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by Staff Writers
Laurel MD (SPX) Oct 20, 2008

The image in the top left is the previously released grayscale monochrome single WAC filter (430-nanometer) image; the remaining three images are three-color composites, produced by placing the same three WAC filter images with peak sensitivities at 480, 560, and 630 nanometers in the blue, green, and red channels, respectively. The differences between the color representations result from how the brightness and contrast of each individual WAC filter image was adjusted before it was combined into a color picture. Credit: NASA/Johns Hopkins University Applied Physics Laboratory/Arizona State University/Carnegie Institution of Washington

Shortly after 4 a.m. this morning, MESSENGER reached its greatest speed relative to the Sun. The spacecraft, nearly 70% closer to the Sun than Earth, was traveling nearly 140,880 miles per hour (62.979 kilometers per second) relative to the Sun.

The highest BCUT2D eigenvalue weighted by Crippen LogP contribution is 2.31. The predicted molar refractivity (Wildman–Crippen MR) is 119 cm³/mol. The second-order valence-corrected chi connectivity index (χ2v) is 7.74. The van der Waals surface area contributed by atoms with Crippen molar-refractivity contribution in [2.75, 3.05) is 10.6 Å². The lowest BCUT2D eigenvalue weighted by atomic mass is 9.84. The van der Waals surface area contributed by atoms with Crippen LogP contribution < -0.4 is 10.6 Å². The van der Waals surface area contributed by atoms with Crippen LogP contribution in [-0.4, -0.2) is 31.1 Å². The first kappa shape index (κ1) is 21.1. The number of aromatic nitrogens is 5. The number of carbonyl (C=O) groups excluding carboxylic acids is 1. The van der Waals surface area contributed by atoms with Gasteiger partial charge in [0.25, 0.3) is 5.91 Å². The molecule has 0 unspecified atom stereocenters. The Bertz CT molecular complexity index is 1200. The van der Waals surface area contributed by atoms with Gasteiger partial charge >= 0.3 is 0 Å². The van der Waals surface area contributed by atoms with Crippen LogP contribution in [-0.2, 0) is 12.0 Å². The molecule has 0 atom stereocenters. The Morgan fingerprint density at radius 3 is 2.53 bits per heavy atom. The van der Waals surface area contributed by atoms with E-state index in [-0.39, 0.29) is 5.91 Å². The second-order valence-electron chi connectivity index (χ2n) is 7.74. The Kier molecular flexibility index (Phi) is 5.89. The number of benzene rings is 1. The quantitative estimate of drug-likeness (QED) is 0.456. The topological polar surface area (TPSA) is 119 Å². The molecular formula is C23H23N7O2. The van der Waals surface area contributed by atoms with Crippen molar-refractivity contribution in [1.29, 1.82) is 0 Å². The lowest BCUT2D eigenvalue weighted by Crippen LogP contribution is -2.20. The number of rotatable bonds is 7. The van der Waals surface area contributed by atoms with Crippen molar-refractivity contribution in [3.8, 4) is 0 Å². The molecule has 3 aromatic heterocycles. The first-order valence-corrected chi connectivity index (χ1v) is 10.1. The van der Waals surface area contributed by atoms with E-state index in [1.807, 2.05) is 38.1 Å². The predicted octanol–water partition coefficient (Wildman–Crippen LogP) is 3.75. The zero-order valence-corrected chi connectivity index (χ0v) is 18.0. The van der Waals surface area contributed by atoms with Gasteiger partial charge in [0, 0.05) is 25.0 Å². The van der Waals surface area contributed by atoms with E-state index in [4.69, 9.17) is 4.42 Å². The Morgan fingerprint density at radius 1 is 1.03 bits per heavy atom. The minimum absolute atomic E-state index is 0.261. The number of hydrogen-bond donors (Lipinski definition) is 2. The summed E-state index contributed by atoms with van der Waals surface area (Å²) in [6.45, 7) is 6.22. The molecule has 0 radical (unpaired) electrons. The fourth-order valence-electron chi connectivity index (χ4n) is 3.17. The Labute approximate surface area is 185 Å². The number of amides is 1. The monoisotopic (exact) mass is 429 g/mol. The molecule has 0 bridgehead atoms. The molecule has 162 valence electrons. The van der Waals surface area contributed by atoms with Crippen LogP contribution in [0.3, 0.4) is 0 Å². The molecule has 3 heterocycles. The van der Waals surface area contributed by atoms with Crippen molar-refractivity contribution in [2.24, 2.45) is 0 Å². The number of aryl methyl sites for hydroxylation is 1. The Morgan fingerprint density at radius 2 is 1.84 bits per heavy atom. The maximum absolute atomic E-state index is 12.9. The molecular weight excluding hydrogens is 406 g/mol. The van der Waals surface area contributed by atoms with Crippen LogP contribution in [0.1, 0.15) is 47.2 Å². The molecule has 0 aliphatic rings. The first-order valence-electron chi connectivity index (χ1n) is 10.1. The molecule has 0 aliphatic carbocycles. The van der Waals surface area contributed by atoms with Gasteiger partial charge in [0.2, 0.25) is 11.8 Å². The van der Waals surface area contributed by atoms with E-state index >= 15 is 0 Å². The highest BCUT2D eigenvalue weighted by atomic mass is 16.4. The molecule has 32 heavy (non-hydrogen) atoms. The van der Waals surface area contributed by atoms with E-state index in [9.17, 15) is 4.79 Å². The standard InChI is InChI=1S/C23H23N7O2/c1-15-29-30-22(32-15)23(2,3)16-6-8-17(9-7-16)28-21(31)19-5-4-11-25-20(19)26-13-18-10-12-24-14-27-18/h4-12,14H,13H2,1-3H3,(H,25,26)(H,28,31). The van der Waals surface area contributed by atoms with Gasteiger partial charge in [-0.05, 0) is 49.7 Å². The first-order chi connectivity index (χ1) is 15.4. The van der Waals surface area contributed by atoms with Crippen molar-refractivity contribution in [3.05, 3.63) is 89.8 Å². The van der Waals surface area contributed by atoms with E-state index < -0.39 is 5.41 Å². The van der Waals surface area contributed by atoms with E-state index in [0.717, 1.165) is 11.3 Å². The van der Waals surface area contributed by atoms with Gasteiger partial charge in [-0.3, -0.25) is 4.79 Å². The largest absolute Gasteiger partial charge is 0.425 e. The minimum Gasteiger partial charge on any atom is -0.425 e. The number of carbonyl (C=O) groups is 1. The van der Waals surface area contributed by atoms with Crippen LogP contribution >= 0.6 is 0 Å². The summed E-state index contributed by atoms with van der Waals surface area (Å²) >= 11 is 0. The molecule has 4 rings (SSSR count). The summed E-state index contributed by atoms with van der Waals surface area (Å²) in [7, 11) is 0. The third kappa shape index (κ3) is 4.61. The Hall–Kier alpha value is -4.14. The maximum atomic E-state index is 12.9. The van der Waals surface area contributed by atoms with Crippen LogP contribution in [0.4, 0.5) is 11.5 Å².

At this speed MESSENGER would traverse the distance from Earth to Earth's Moon in only 1.7 hours!

Even at this great speed MESSENGER is slightly slower than the fastest spacecraft: Helios 2. That spacecraft - launched into a solar orbit on January 15, 1976 - reached a top speed of 157,078 miles per hour (70.220 kilometers per second) relative to the Sun in April of 1976.

Because of MESSENGER's near-perfect Mercury flyby trajectory on October 6, the mission design and navigation team decided that a trajectory-correction maneuver (TCM) scheduled for October 28 will not be needed.

The next maneuver for the mission, scheduled to be carried out in two parts on December 4 and December 8, will re-target the spacecraft for the third and final encounter with Mercury in just under a year on September 29, 2009.


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Messenger Sets Record For Accuracy Of Planetary Flyby
Laurel MD (SPX) Oct 13, 2008
By using solar sailing - rotating the spacecraft and tilting its solar panels to use the very small pressure from sunlight to alter the spacecraft's trajectory - Messenger navigators have achieved a new record for the smallest miss distance between the intended and actual closest approach distance during a flyby of a planet other than Earth. On October 6, 2008, the probe flew 199.4 ... read more

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